Drugs and Disparity: The Racial Impact of Illinois’ Practice of Transferring Young Drug Offenders to Adult Court

Published On: April 1, 2001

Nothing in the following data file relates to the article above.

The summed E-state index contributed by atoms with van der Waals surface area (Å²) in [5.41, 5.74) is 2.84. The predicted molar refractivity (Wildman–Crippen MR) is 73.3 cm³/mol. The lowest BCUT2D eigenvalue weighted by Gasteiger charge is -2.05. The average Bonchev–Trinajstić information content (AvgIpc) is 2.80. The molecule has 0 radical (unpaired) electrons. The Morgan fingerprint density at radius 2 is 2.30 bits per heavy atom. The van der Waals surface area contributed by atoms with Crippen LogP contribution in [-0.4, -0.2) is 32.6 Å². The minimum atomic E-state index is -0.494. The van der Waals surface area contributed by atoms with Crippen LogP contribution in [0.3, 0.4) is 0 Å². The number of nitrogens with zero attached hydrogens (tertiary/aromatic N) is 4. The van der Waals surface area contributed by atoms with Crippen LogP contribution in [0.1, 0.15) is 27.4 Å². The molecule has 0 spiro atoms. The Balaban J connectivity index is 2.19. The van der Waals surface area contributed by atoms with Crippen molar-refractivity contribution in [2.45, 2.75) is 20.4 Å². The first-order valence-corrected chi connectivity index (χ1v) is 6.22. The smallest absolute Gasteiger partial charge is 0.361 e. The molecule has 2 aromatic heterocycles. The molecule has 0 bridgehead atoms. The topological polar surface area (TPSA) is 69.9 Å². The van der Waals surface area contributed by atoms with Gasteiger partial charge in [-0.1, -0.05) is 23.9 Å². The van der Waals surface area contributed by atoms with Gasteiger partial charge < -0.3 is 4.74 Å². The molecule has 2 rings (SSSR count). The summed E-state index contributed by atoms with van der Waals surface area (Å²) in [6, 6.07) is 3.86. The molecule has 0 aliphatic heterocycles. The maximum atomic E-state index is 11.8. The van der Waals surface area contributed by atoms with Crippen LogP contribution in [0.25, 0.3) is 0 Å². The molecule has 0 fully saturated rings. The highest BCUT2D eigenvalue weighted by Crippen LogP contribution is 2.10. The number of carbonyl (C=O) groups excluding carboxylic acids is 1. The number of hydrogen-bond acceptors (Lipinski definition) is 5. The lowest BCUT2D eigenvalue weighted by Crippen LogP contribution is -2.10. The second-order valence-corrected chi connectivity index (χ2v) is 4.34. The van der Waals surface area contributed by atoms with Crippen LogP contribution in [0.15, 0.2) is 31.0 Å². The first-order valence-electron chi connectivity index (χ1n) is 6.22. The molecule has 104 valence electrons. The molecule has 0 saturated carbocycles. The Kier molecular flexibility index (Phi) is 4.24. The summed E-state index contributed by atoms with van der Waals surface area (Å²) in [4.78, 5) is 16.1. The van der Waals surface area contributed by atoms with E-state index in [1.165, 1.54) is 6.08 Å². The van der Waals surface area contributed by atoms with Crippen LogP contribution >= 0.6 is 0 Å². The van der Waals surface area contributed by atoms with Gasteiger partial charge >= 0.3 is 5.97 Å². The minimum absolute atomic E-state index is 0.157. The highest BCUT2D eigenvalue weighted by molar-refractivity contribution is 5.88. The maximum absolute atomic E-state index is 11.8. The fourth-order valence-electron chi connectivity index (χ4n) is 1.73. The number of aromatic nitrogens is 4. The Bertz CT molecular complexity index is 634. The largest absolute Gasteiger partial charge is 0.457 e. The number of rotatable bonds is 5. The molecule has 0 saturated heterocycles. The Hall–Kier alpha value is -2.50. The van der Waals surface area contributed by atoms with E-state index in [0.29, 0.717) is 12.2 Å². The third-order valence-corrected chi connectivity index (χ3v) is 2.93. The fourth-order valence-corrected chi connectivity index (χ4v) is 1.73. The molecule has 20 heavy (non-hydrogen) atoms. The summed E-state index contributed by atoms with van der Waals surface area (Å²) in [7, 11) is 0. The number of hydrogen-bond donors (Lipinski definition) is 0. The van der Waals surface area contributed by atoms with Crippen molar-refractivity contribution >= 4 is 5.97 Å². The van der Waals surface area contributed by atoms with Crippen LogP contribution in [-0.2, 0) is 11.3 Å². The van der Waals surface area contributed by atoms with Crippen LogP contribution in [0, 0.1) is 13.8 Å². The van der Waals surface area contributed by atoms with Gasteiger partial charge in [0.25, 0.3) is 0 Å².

This study analyzed data from state criminal justice agencies in Illinois and national corrections databases. It concludes that Illinois’ practice of automatically sending 15 and 16-year-old youth charged with drug crimes to adult court has produced one of the most racially disparate outcomes in the nation. Of the 259 youth automatically transferred to adult court from Cook County for a drug crime last year, only one was White. The study notes that the 1999 National Household Survey on Drug Abuse reports that White youth aged 12-17 are more than a third more likely to have sold drugs than African-American youth, and the National Institute of Drug Abuse survey of high school seniors for 1998/1999 shows that White students use cocaine at 7 to 8 times the rate of African American students, and heroin at 7 times the rate of African American students. Other findings of the report include that between 1986 and 1996, the number of White youth entering Illinois prisons increased by half while the number of African American youth entering prison more than tripled and that over half of the juvenile drug transfer cases had never received juvenile court services before and over one third had no previous juvenile court convictions.


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